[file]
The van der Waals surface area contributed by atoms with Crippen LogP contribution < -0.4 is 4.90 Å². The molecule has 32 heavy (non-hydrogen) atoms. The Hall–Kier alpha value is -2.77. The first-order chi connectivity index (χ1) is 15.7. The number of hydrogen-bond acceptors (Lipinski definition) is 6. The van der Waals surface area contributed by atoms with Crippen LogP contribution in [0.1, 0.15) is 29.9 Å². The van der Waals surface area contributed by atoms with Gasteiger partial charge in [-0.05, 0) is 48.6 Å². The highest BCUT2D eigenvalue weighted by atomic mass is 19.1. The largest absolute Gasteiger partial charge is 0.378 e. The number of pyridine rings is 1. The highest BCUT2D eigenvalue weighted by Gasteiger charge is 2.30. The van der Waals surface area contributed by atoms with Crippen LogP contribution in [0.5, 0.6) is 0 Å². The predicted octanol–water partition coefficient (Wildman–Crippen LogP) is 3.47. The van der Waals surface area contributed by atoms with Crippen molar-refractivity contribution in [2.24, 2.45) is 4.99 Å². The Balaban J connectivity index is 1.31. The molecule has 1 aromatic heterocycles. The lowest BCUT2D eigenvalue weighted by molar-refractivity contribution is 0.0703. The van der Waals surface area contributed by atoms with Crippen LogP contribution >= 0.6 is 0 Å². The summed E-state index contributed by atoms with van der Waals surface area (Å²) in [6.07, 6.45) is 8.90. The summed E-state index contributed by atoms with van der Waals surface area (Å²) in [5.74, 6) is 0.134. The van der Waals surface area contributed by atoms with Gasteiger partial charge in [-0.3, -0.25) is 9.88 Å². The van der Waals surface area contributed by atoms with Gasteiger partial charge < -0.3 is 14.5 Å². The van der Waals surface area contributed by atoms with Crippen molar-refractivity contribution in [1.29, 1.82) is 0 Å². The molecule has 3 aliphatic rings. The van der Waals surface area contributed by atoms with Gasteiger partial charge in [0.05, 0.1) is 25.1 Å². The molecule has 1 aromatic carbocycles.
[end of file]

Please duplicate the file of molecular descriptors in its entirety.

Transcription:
The van der Waals surface area contributed by atoms with Crippen LogP contribution < -0.4 is 4.90 Å². The molecule has 32 heavy (non-hydrogen) atoms. The Hall–Kier alpha value is -2.77. The first-order chi connectivity index (χ1) is 15.7. The number of hydrogen-bond acceptors (Lipinski definition) is 6. The van der Waals surface area contributed by atoms with Crippen LogP contribution in [0.1, 0.15) is 29.9 Å². The van der Waals surface area contributed by atoms with Gasteiger partial charge in [-0.05, 0) is 48.6 Å². The highest BCUT2D eigenvalue weighted by atomic mass is 19.1. The largest absolute Gasteiger partial charge is 0.378 e. The number of pyridine rings is 1. The highest BCUT2D eigenvalue weighted by Gasteiger charge is 2.30. The van der Waals surface area contributed by atoms with Crippen LogP contribution in [0.5, 0.6) is 0 Å². The predicted octanol–water partition coefficient (Wildman–Crippen LogP) is 3.47. The van der Waals surface area contributed by atoms with Crippen molar-refractivity contribution in [2.24, 2.45) is 4.99 Å². The Balaban J connectivity index is 1.31. The molecule has 1 aromatic heterocycles. The lowest BCUT2D eigenvalue weighted by molar-refractivity contribution is 0.0703. The van der Waals surface area contributed by atoms with Crippen LogP contribution >= 0.6 is 0 Å². The summed E-state index contributed by atoms with van der Waals surface area (Å²) in [6.07, 6.45) is 8.90. The summed E-state index contributed by atoms with van der Waals surface area (Å²) in [5.74, 6) is 0.134. The van der Waals surface area contributed by atoms with Gasteiger partial charge in [-0.3, -0.25) is 9.88 Å². The van der Waals surface area contributed by atoms with Gasteiger partial charge < -0.3 is 14.5 Å². The van der Waals surface area contributed by atoms with Crippen molar-refractivity contribution in [1.29, 1.82) is 0 Å². The molecule has 3 aliphatic rings. The van der Waals surface area contributed by atoms with Gasteiger partial charge in [0.05, 0.1) is 25.1 Å². The molecule has 1 aromatic carbocycles.